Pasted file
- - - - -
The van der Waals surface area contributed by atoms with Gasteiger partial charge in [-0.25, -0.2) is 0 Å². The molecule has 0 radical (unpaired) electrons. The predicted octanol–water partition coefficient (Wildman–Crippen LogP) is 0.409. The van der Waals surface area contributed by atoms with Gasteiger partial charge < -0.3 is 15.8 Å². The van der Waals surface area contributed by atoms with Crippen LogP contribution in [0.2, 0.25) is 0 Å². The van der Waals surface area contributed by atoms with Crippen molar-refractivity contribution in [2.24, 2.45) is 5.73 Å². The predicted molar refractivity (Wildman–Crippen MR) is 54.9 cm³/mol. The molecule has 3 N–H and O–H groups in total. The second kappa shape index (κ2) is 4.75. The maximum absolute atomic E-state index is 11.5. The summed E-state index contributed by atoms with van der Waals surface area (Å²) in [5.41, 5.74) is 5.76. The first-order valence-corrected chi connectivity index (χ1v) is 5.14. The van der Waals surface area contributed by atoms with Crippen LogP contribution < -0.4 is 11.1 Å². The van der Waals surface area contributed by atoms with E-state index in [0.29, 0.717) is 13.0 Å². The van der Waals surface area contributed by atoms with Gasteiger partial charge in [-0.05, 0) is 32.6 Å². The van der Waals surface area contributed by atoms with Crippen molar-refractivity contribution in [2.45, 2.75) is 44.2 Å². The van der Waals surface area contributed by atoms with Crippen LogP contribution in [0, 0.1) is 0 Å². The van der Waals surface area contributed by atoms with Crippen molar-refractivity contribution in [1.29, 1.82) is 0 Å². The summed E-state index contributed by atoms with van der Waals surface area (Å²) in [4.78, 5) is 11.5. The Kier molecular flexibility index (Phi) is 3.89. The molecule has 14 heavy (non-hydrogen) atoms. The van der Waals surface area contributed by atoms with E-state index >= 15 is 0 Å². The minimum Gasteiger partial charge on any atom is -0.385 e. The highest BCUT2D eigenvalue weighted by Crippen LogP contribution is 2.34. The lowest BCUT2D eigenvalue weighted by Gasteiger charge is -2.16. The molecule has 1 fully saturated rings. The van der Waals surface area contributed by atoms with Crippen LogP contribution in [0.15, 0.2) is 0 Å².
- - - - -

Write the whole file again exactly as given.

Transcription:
The van der Waals surface area contributed by atoms with Gasteiger partial charge in [-0.25, -0.2) is 0 Å². The molecule has 0 radical (unpaired) electrons. The predicted octanol–water partition coefficient (Wildman–Crippen LogP) is 0.409. The van der Waals surface area contributed by atoms with Gasteiger partial charge < -0.3 is 15.8 Å². The van der Waals surface area contributed by atoms with Crippen LogP contribution in [0.2, 0.25) is 0 Å². The van der Waals surface area contributed by atoms with Crippen molar-refractivity contribution in [2.24, 2.45) is 5.73 Å². The predicted molar refractivity (Wildman–Crippen MR) is 54.9 cm³/mol. The molecule has 3 N–H and O–H groups in total. The second kappa shape index (κ2) is 4.75. The maximum absolute atomic E-state index is 11.5. The summed E-state index contributed by atoms with van der Waals surface area (Å²) in [5.41, 5.74) is 5.76. The first-order valence-corrected chi connectivity index (χ1v) is 5.14. The van der Waals surface area contributed by atoms with Crippen LogP contribution < -0.4 is 11.1 Å². The van der Waals surface area contributed by atoms with E-state index in [0.29, 0.717) is 13.0 Å². The van der Waals surface area contributed by atoms with Gasteiger partial charge in [-0.05, 0) is 32.6 Å². The van der Waals surface area contributed by atoms with Crippen molar-refractivity contribution in [2.45, 2.75) is 44.2 Å². The van der Waals surface area contributed by atoms with Crippen LogP contribution in [0, 0.1) is 0 Å². The van der Waals surface area contributed by atoms with Crippen molar-refractivity contribution in [1.29, 1.82) is 0 Å². The summed E-state index contributed by atoms with van der Waals surface area (Å²) in [4.78, 5) is 11.5. The Kier molecular flexibility index (Phi) is 3.89. The molecule has 14 heavy (non-hydrogen) atoms. The van der Waals surface area contributed by atoms with E-state index >= 15 is 0 Å². The minimum Gasteiger partial charge on any atom is -0.385 e. The highest BCUT2D eigenvalue weighted by Crippen LogP contribution is 2.34. The lowest BCUT2D eigenvalue weighted by Gasteiger charge is -2.16. The molecule has 1 fully saturated rings. The van der Waals surface area contributed by atoms with Crippen LogP contribution in [0.15, 0.2) is 0 Å².